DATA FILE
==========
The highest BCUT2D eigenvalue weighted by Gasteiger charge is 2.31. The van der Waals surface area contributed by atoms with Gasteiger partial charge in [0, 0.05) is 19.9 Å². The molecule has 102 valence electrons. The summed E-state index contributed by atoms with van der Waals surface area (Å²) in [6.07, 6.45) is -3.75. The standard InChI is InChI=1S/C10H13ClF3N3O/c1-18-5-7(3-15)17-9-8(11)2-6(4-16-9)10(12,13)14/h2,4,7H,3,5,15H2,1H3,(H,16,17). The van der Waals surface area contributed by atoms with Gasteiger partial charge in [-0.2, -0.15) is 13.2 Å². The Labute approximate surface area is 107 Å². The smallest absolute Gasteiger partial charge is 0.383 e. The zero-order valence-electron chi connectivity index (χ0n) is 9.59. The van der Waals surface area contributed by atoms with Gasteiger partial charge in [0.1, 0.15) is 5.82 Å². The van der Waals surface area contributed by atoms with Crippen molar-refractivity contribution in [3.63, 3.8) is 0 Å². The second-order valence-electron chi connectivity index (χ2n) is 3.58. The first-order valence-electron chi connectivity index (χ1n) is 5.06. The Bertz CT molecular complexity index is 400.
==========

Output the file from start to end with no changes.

The highest BCUT2D eigenvalue weighted by Gasteiger charge is 2.31. The van der Waals surface area contributed by atoms with Gasteiger partial charge in [0, 0.05) is 19.9 Å². The molecule has 102 valence electrons. The summed E-state index contributed by atoms with van der Waals surface area (Å²) in [6.07, 6.45) is -3.75. The standard InChI is InChI=1S/C10H13ClF3N3O/c1-18-5-7(3-15)17-9-8(11)2-6(4-16-9)10(12,13)14/h2,4,7H,3,5,15H2,1H3,(H,16,17). The van der Waals surface area contributed by atoms with Gasteiger partial charge in [-0.2, -0.15) is 13.2 Å². The Labute approximate surface area is 107 Å². The smallest absolute Gasteiger partial charge is 0.383 e. The zero-order valence-electron chi connectivity index (χ0n) is 9.59. The van der Waals surface area contributed by atoms with Gasteiger partial charge in [0.1, 0.15) is 5.82 Å². The van der Waals surface area contributed by atoms with Crippen molar-refractivity contribution in [3.63, 3.8) is 0 Å². The second-order valence-electron chi connectivity index (χ2n) is 3.58. The first-order valence-electron chi connectivity index (χ1n) is 5.06. The Bertz CT molecular complexity index is 400.